know," he said, flashing a smile, "we may be able to get some of that
time back today. I'm feeling like myself again."
Moments earlier he
had laid out to his teammates the specifics of the day's plan--the Hail Mary,
as it were. They would drop the hammer on the peloton 50 kilometers into that
day's 200.5-km stage, at the base of the Col des Saisies, the first of the
stage's five categorized climbs. The Phonaks would go as hard as they could for
as long as they could, then launch Landis, who thereafter would be on his
Even Landis would
later describe the strategy as "ridiculous" and "absurd."
Simple aerodynamics dictates that it takes a lone cyclist up to 30% more effort
to ride as fast as the peloton. Early solo breakaways fail more frequently than
As they straddled
their bikes at the start, Landis confided in his friends George Hincapie
( Discovery Channel team) and Dave Zabriskie (CSC), both fellow Americans, that
he would attack on the first climb.
"Yeah, he told
me," said Hincapie, who did not try to dissuade his friend. "You can't
tell him not to. You can't tell him anything."
As a very tired
peloton wended its way through Arc Valley, approaching the first climb, word
got out that Phonak intended to attack. There was general groaning. "A
bunch of the French guys in the back were yelling at [ Phonak]" for making
extra work for everyone, said Zabriskie. "But it wasn't like Floyd was
doing it to get on TV, like they do."
When the men in
lime began their acceleration, there was already a breakaway group 11 minutes
ahead. By the time Landis bid his knackered teammates adieu, halfway up the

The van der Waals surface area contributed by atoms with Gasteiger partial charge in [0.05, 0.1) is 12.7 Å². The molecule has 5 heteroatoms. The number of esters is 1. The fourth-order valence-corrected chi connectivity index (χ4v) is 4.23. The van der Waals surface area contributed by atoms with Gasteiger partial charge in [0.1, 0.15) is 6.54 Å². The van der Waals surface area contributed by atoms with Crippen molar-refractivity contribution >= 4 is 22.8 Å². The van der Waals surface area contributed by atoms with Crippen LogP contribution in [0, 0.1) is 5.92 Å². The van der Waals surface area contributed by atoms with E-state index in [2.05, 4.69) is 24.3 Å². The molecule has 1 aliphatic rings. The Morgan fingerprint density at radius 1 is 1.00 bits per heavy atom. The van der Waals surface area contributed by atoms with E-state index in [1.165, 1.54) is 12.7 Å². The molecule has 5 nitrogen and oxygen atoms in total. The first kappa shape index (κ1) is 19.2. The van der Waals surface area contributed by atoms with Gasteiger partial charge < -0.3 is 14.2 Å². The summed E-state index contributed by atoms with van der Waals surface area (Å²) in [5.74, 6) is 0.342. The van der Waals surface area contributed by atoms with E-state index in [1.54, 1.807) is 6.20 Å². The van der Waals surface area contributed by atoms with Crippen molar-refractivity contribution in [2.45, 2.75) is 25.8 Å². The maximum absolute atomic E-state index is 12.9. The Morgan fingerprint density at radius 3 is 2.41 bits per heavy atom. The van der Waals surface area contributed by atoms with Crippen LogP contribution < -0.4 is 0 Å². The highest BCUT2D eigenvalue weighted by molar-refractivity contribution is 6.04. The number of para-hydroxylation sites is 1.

mountain, they had whittled the gap to six minutes. Landis then reached the
lead pack with startling ease.
"He was taking
great, huge chunks of time out of us," marveled Stuart O'Grady, the
Australian sprinter for CSC, who was riding in the breakaway. "It was
incredible. I've done 10 Tours de France, and I've never seen anything like
the escapees, Landis rode directly to the front, where he set a pitiless pace
that immediately shed several riders. "He was going 58K per hour [36 mph]
on the flat," recalled O'Grady. "We hit the climb and he maintained 26,
27K per hour. One climb and I was shot. And I was on a good day."
Landis let it be
known among the group that he was willing to gift the stage to anyone who would
take some pulls for him, helping him gain back the time he'd hemorrhaged the
day before. No takers. O'Grady works for Carlos Sastre, who'd been the prime
beneficiary of Landis's meltdown. Juan Manuel Garate of Quick Step demurred; he
didn't want to be seen as working against Pereiro, a fellow Spaniard. Everyone,
it seemed, had an excuse. So Landis went ahead by himself.